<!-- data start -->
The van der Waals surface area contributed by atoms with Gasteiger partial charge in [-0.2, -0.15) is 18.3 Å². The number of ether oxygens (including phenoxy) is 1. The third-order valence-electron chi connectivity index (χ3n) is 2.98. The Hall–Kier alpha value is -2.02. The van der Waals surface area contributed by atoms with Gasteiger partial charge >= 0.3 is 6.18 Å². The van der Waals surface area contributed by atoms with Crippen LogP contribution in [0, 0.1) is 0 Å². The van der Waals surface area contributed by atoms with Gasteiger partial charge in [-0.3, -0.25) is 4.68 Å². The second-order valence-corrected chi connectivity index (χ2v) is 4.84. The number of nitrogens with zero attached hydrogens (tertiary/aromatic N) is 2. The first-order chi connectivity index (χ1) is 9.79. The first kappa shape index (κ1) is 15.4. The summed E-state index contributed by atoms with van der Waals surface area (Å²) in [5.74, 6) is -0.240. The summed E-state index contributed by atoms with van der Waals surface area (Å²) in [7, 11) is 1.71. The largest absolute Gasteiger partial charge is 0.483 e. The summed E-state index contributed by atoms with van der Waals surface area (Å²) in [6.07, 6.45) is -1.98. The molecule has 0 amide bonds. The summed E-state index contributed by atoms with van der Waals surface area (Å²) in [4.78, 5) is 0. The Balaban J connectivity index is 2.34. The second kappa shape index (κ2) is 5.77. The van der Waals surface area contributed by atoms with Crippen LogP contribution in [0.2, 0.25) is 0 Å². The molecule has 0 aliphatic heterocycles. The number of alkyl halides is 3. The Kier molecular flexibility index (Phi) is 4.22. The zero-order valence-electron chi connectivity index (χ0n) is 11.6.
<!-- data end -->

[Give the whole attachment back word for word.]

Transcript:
The van der Waals surface area contributed by atoms with Gasteiger partial charge in [-0.2, -0.15) is 18.3 Å². The number of ether oxygens (including phenoxy) is 1. The third-order valence-electron chi connectivity index (χ3n) is 2.98. The Hall–Kier alpha value is -2.02. The van der Waals surface area contributed by atoms with Gasteiger partial charge >= 0.3 is 6.18 Å². The van der Waals surface area contributed by atoms with Crippen LogP contribution in [0, 0.1) is 0 Å². The van der Waals surface area contributed by atoms with Gasteiger partial charge in [-0.3, -0.25) is 4.68 Å². The second-order valence-corrected chi connectivity index (χ2v) is 4.84. The number of nitrogens with zero attached hydrogens (tertiary/aromatic N) is 2. The first-order chi connectivity index (χ1) is 9.79. The first kappa shape index (κ1) is 15.4. The summed E-state index contributed by atoms with van der Waals surface area (Å²) in [5.74, 6) is -0.240. The summed E-state index contributed by atoms with van der Waals surface area (Å²) in [7, 11) is 1.71. The largest absolute Gasteiger partial charge is 0.483 e. The summed E-state index contributed by atoms with van der Waals surface area (Å²) in [6.07, 6.45) is -1.98. The molecule has 0 amide bonds. The summed E-state index contributed by atoms with van der Waals surface area (Å²) in [4.78, 5) is 0. The Balaban J connectivity index is 2.34. The second kappa shape index (κ2) is 5.77. The van der Waals surface area contributed by atoms with Crippen LogP contribution in [0.2, 0.25) is 0 Å². The molecule has 0 aliphatic heterocycles. The number of alkyl halides is 3. The Kier molecular flexibility index (Phi) is 4.22. The zero-order valence-electron chi connectivity index (χ0n) is 11.6.